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va_arg and short

 
 
glen herrmannsfeldt
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      11-24-2003
Micah Cowan wrote:

> glen herrmannsfeldt <(E-Mail Removed)> writes:
>
>
>>How do you make a constant of type size_t?

>
>
> (size_t) 100


I was thinking about (size_t) 1000000 or maybe (size_t) 3000000000

but you don't know if INT_MAX or even LONG_MAX is big enough.

Maybe an S suffix for size_t constants?

-- glen

 
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glen herrmannsfeldt
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      11-24-2003
Richard Tobin wrote:

> In article <(E-Mail Removed)>,
> CBFalconer <(E-Mail Removed)> wrote:


>>Of course. You see it every day on your garden variety x86
>>machines. Every pointer involves a segment register value, all of
>>which just happen to be set the same, and thus effectively
>>ignored.


> That's silly. You might as well say that all pointers include the
> page table. The implementation of dereferencing pointers involves the
> segment registers, but they are not part of the pointer. If they were,
> you'd be able to alter a pointer to include a different segment
> register - by abuse of pointers to pointers, or by using a debugger -
> and you can't.


Well, there are compilers that support 48 bit pointers, with a segment
selector and 32 bit offset. They are rare, though, and I don't think
support huge model where overflowing offset increments the selector.

With the AMD 64 bit processors things may change.

-- glen

 
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Andreas Schwab
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      11-24-2003
glen herrmannsfeldt <(E-Mail Removed)> writes:

> Micah Cowan wrote:
>
>> glen herrmannsfeldt <(E-Mail Removed)> writes:
>>
>>>How do you make a constant of type size_t?

>> (size_t) 100

>
> I was thinking about (size_t) 1000000 or maybe (size_t) 3000000000
>
> but you don't know if INT_MAX or even LONG_MAX is big enough.


(size_t) 1000 * (size_t) 1000

Andreas.

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Dan Pop
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      11-24-2003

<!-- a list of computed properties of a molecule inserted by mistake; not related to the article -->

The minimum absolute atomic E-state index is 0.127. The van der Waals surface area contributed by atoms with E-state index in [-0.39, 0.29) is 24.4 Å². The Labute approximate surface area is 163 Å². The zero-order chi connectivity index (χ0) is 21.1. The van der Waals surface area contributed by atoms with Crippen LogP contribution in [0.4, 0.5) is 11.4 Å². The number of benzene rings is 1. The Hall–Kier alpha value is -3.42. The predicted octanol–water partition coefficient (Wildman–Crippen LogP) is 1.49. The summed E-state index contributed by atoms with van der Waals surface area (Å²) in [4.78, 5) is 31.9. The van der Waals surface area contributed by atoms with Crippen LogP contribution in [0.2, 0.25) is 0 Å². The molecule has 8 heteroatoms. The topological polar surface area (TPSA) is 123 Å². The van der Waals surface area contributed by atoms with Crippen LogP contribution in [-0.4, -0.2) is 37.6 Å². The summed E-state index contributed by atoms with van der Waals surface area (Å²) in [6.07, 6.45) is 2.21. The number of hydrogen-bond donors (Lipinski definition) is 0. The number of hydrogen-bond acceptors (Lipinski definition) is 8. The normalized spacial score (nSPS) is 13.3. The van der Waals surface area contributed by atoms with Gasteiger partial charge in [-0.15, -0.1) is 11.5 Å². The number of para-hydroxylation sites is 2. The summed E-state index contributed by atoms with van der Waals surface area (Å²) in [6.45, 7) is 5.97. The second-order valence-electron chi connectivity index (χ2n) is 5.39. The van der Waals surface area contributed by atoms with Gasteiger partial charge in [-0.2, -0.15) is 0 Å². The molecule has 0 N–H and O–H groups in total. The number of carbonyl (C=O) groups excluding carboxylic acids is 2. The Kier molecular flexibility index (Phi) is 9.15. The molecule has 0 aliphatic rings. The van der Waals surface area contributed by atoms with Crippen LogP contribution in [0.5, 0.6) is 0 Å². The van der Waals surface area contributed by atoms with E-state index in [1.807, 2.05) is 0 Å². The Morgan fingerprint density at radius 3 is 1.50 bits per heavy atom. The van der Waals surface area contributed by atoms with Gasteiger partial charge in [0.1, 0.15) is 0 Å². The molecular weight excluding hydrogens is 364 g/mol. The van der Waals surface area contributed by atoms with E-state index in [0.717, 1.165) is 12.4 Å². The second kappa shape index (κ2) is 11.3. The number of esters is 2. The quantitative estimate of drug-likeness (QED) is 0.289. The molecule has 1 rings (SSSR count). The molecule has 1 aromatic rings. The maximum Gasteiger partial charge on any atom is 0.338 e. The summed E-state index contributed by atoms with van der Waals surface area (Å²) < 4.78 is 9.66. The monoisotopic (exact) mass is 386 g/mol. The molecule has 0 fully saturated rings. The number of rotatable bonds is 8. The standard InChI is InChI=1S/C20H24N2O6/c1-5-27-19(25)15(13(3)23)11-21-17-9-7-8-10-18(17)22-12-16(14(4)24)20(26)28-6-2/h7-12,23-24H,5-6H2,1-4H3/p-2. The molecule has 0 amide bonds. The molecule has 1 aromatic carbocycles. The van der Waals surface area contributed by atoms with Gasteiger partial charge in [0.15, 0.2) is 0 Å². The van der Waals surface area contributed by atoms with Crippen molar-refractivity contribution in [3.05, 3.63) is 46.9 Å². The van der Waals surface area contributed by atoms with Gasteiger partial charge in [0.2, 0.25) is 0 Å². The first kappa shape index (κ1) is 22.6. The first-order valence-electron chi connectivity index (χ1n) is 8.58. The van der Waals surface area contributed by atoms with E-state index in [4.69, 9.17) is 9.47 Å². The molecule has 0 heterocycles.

In <(E-Mail Removed)> CBFalconer <(E-Mail Removed)> writes:

>glen herrmannsfeldt wrote:
>>

>... snip ...
>>
>> Can an implementation have 64 bit pointers, but no integer type
>> longer than 32 bits?

>
>Of course. You see it every day on your garden variety x86
>machines. Every pointer involves a segment register value, all of
>which just happen to be set the same, and thus effectively
>ignored.


In which case, they are not part of the pointer value, as far as any
correct C program is concerned.

It's the same with the tiny and small memory models of the 8086: they
had 16-bit pointers, although the processor used 20-bit addresses.

Dan
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Dan Pop
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Dan Pop
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      11-24-2003
In <VZhwb.219482$9E1.1201461@attbi_s52> glen herrmannsfeldt <(E-Mail Removed)> writes:

>I was thinking about (size_t) 1000000 or maybe (size_t) 3000000000
>
>but you don't know if INT_MAX or even LONG_MAX is big enough.


It doesn't matter: the type of 1000000 or 3000000000 is automatically
chosen by the compiler to accomodate the value of the constant, if such
a type exists:

5 The type of an integer constant is the first of the corresponding
list in which its value can be represented.

|| |
|| | Octal or Hexadecimal
Suffix || Decimal Constant | Constant
-------------++-----------------------+------------------------
none ||int | int
||long int | unsigned int
||long long int | long int
|| | unsigned long int
|| | long long int
|| | unsigned long long int
-------------++-----------------------+------------------------
u or U ||unsigned int | unsigned int
||unsigned long int | unsigned long int
||unsigned long long int | unsigned long long int
-------------++-----------------------+------------------------
l or L ||long int | long int
||long long int | unsigned long int
|| | long long int
|| | unsigned long long int
-------------++-----------------------+------------------------
Both u or U ||unsigned long int | unsigned long int
and l or L ||unsigned long long int | unsigned long long int
-------------++-----------------------+------------------------
ll or LL ||long long int | long long int
|| | unsigned long long int
-------------++-----------------------+------------------------
Both u or U ||unsigned long long int | unsigned long long int
and ll or LL || |

If an integer constant cannot be represented by any type in
its list, it may have an extended integer type, if the extended
integer type can represent its value. If all of the types in the
list for the constant are signed, the extended integer type shall
be signed. If all of the types in the list for the constant are
unsigned, the extended integer type shall be unsigned. If the